Read my article “Formal Characteristics of Animal Liberation in Comics” for free in HTML or PDF.

PhD thesis “The Early Reception of Manga in the West” submitted!

These are three copies of the thesis, mind you. It doesn’t span three volumes!

After many long years in which there seemed to be hardly any progress at all, my dissertation about English and German manga translations in the late 1980s and early 90s is now completed. Last week I submitted it to Heidelberg University.

When I started this weblog in 2012, I had thought it was going to be a ‘watch a PhD thesis grow’ type of journal, but I quickly abandoned that idea and blogged about all kinds of other things instead. So even if my journey towards a PhD is slowly but surely coming to its end, The 650-Cent Plague isn’t going away. Regular readers might have noticed that the posting frequency has recently slowed down from two posts per month to one. Nevertheless, I still enjoy writing these blogposts and I’m already looking forward to the next instalments of the regular series, such as the horror manga review for Halloween, the year-end best-of list in December, the Women’s History Month theory post in March, and the Warren Ellis politics post on May 1.

Plus, if and when my PhD thesis gets turned into a book, rest assured that you’ll read about it here.

Book chapter on Akira and Ghost in the Shell (the anime) published

The Routledge Companion to Cyberpunk Culture, edited by Anna McFarlane, Graham J. Murphy, and Lars Schmeink, has been published last month. This book contains a chapter co-authored by Lars Schmeink and myself, titled “Akira and Ghost in the Shell (Case Study)”, on pp. 162-168. Rather than discussing the manga, this short text focusses on the theatrical anime versions (Ōtomo 1988, Oshii 1995) and their relation to cyberpunk. (For Akira the manga and cyberpunk, see my earlier journal article in Arts.)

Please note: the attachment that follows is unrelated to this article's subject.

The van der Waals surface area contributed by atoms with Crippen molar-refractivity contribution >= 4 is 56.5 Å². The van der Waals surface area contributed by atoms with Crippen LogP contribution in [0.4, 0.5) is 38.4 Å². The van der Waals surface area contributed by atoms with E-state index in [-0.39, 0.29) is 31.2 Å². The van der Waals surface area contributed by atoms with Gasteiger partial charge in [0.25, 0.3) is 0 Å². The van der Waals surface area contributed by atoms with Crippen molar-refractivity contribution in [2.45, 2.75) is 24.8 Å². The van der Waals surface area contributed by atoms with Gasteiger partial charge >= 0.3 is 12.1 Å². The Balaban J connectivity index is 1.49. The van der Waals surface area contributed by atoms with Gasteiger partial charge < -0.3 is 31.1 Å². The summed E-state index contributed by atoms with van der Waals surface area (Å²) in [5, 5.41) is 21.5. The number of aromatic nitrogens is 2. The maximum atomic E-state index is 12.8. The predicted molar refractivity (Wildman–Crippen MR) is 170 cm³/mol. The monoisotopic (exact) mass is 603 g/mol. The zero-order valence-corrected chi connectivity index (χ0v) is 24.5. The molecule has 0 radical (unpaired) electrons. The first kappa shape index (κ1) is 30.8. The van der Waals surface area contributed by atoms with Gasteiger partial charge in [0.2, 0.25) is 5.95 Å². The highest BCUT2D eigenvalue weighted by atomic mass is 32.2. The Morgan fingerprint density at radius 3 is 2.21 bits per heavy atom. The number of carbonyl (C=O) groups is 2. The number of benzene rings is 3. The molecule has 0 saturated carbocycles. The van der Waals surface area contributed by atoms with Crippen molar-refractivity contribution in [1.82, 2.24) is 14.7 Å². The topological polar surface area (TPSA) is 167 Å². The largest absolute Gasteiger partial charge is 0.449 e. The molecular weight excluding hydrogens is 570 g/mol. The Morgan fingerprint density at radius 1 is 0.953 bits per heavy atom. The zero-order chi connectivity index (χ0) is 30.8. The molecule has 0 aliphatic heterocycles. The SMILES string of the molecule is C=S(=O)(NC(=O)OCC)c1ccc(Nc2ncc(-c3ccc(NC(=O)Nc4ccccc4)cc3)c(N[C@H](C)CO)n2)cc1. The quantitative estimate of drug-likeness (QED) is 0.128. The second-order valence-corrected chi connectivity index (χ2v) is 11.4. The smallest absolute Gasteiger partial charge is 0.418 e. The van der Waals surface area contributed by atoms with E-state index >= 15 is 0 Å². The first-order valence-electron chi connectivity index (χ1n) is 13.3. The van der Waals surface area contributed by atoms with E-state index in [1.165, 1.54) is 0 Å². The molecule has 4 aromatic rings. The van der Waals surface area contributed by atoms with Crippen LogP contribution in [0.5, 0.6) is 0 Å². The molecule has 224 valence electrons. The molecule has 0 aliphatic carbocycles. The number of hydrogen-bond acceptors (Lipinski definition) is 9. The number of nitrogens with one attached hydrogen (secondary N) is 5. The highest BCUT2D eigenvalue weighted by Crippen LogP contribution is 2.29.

The Routledge Companion to Cyberpunk Culture contains many more chapters of which some deal with comics and anime and might be of interest to readers of this weblog. Follow the link to the publisher’s website for a table of contents. While the printed book is a bit on the pricey side, consider recommending it to your library for acquisition, borrowing it via interlibrary loan, or purchasing the e-book version.

Poll: Manga Readership Before 1994 / 1997

I’m conducting a short poll on manga readership outside of Japan (primarily in English-speaking countries) before 1994. If you have read any manga back then, please take a minute (or five, but it probably won’t take longer) to participate:

Please note that there is a German version with different reply options; residents of German-speaking countries who have read manga before 1997 are asked to use this one:

The poll closes on December 15, 2019.

Thank you!

It’s Wikipedia Asian Month again

Wikipedia Asian Month 2018 official logo